Finally we have the R9 360 OEM. This appears to be a variant of the R9 260 OEM, featuring an AMD Bonaire GPU with only 768 of its 896 SPs enabled. Oddly, the listed memory bandwidth for the part, 104GB/sec, would require 6.5GHz GDDR5 memory given Bonaire’s 128-bit bus. I suspect that may be an error on AMD’s part, though it’s not outside the realm of possibility. In any case the R9 360 OEM also appears to be a regression from the R9 260 OEM; the latter was a fully enabled Bonaire part, whereas this one is not. At the very least it’s GCN 1.1 based, so it will have the newer features that the Pitcairn based R9 370 OEM lacks.

AMD OEM Desktop Radeon R7 300 Series
  AMD Radeon HD R7 350 OEM AMD Radeon R7 340 OEM
Was R7 250 R7 240
Stream Processors 384 384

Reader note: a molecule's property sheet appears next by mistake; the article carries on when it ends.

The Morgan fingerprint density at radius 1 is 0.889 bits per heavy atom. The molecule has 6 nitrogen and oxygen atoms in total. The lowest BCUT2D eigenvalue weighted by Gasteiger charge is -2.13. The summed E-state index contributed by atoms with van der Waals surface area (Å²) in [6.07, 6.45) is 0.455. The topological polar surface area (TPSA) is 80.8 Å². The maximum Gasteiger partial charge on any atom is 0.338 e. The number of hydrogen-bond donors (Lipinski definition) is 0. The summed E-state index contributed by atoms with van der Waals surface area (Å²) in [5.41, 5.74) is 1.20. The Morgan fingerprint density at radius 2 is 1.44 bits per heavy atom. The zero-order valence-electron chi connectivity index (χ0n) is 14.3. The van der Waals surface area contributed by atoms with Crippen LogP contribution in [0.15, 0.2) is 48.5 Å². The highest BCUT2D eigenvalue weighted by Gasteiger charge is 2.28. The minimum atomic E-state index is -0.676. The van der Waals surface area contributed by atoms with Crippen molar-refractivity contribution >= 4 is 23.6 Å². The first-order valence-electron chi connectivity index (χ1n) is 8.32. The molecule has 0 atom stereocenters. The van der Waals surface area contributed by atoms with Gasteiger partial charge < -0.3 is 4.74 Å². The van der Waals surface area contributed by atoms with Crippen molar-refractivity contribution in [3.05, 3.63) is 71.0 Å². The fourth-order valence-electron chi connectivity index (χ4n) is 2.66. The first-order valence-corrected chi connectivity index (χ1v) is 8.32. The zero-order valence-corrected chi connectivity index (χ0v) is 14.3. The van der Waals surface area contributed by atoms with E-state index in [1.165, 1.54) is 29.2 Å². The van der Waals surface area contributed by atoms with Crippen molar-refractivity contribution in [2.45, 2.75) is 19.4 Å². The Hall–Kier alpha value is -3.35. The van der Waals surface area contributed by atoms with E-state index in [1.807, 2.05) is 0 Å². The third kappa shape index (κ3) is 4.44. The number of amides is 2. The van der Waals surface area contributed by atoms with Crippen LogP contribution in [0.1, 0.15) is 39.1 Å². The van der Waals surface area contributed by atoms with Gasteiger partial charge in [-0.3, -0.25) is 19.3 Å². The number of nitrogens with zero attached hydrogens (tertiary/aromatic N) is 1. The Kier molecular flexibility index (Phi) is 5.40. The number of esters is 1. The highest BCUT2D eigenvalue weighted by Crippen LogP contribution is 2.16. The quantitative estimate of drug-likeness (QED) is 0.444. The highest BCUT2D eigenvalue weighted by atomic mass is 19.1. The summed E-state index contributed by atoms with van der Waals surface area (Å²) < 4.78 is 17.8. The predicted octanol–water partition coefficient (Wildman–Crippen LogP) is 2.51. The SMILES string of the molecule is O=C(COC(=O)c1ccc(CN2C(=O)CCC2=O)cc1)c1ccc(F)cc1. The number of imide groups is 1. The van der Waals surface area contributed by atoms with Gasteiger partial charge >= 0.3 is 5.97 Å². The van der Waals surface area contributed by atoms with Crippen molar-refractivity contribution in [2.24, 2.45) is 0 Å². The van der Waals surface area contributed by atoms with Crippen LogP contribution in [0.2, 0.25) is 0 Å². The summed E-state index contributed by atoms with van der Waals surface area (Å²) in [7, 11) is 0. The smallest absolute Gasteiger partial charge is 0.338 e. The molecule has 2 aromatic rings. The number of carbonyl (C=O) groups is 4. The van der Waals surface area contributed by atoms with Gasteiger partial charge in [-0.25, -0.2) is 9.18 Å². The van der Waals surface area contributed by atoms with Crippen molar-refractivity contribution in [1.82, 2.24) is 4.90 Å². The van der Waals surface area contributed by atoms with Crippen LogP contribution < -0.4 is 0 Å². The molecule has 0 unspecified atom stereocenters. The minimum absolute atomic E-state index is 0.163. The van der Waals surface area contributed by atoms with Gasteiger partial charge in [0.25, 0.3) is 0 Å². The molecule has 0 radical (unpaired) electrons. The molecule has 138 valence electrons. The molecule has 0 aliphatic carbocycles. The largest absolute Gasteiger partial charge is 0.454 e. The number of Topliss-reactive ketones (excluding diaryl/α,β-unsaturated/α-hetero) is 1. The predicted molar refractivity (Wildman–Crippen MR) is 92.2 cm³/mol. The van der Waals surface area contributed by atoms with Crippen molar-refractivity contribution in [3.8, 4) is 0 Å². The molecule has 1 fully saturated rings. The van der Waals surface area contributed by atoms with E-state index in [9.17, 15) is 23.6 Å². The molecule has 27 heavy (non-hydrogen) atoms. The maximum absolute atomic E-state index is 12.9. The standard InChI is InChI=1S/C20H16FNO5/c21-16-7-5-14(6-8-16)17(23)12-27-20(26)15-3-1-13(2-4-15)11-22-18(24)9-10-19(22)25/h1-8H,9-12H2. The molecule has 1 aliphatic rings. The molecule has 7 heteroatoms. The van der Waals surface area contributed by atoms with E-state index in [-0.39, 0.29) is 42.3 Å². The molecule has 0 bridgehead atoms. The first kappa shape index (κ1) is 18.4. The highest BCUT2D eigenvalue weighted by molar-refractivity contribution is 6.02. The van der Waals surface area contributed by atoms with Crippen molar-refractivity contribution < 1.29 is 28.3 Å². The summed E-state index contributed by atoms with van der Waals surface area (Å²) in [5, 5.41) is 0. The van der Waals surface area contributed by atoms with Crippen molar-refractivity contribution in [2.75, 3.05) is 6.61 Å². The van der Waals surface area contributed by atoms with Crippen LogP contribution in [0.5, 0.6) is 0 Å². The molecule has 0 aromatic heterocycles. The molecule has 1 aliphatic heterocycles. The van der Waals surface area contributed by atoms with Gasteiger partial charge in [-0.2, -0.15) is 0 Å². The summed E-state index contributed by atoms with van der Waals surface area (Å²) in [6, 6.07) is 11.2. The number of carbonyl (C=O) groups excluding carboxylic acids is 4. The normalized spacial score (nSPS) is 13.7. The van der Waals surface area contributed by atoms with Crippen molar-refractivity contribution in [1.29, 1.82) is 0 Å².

Texture Units 24 24
ROPs 8 8
Boost Clock <=1050MHz <=780Hz
Memory Clock <=4.5GHz GDDR5
?GHz DDR3
<=4.5GHz GDDR5
?GHz DDR3
Memory Bus Width 128-bit 128-bit
VRAM 1GB/2GB 1GB/2GB GDDR5
2GB/4GB DDR3
GPU Oland Oland
Manufacturing Process TSMC 28nm TSMC 28nm
Architecture GCN 1.0 GCN 1.0

Up next is the R7 300 OEM series, which is composed of the R7 350 OEM and R7 340 OEM. Both of these cards are straight-up rebadges of AMD’s existing R7 250 OEM and R7 240 OEM parts, and both are based on the same GCN 1.0 Oland GPU. With just 384 SPs these are low cost, low performing parts. The difference between the two is their clockspeeds, with R7 350 being clocked quite a bit higher, whereas R7 340 is clocked lower in exchange for being available as a low-profile card. Unfortunately the memory situation is quite complex here, as these cards can be equipped with either GDDR5 or DDR3; the GDDR5 versions will of course be the much faster versions.